Plump for pears
Sweet or savoury, this autumn fruit has plenty of potential. Photographs: Harry Weir
Vanessa Greenwood’s pear frangipane tart
Gary O’Hanlon’s grilled pear with spiced walnut polenta cake and tarragon orange aioli
VANESSA’S WAY: PEAR FRANGIPANE TART:
A classic French pear frangipane tart requires mastery of certain techniques, a challenge our culinary students at Cooks Academy enjoy. This make-in-minutes version overlapping thin layers of pear nestled atop flaky, golden puff-pastry is both elegant and rustic in its understatedness.
It is also great for quick entertaining at this busy time of year. Conference pears are commonly grown in Irish gardens, but any pear variety will work as long as they are a uniform shape.
This recipe works both with slightly less-than-ripe or just about overly-soft fresh pears. For a cheat’s accompaniment, whisk a teaspoon of cinnamon through vanilla ice-cream, refreeze and serve dainty ice-cream quenelles with the warm tart.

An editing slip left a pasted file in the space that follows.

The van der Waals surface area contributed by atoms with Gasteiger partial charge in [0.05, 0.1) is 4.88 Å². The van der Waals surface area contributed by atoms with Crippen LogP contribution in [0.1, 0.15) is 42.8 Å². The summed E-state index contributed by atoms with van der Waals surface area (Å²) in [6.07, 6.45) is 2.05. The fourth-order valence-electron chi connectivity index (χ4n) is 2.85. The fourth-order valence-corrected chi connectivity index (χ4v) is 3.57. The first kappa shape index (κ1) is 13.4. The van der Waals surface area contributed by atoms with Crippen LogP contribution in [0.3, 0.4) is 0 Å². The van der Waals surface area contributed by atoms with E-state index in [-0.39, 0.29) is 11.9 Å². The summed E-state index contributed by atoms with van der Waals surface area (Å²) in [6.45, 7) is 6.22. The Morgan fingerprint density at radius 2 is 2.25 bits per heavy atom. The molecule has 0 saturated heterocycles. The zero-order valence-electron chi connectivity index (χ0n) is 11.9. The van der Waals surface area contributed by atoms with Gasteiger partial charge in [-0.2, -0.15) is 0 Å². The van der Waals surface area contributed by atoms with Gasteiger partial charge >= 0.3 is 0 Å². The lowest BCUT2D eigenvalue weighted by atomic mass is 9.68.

GARY’S WAY: GRILLED PEAR WITH SPICED WALNUT POLENTA CAKE AND TARRAGON ORANGE AIOLI:
Stealing from orchards should be a part of every kid’s repertoire. I could tell you every orchard in or around Ramelton and Lough Swilly that’s worth robbing. Some had pears and apples only. Some had cookers, strawberry stripes, pears and plums and some had nothing but wasps and guaranteed stings. We used to eat the pilfered goodies until we got sick. Some craic. We’d bring them home and divide them out between the households.
Upside down pear cakes, apple tarts and strudels were the norm. Pears would be left to ripen and soften and you’d find yourself dipping your hand into the big black bag every day for weeks. Magical times.
Here’s a lovely savoury pear recipe. I can’t condone theft from orchards any longer, but it does make the pears taste better if you had to out run a farmer when getting them.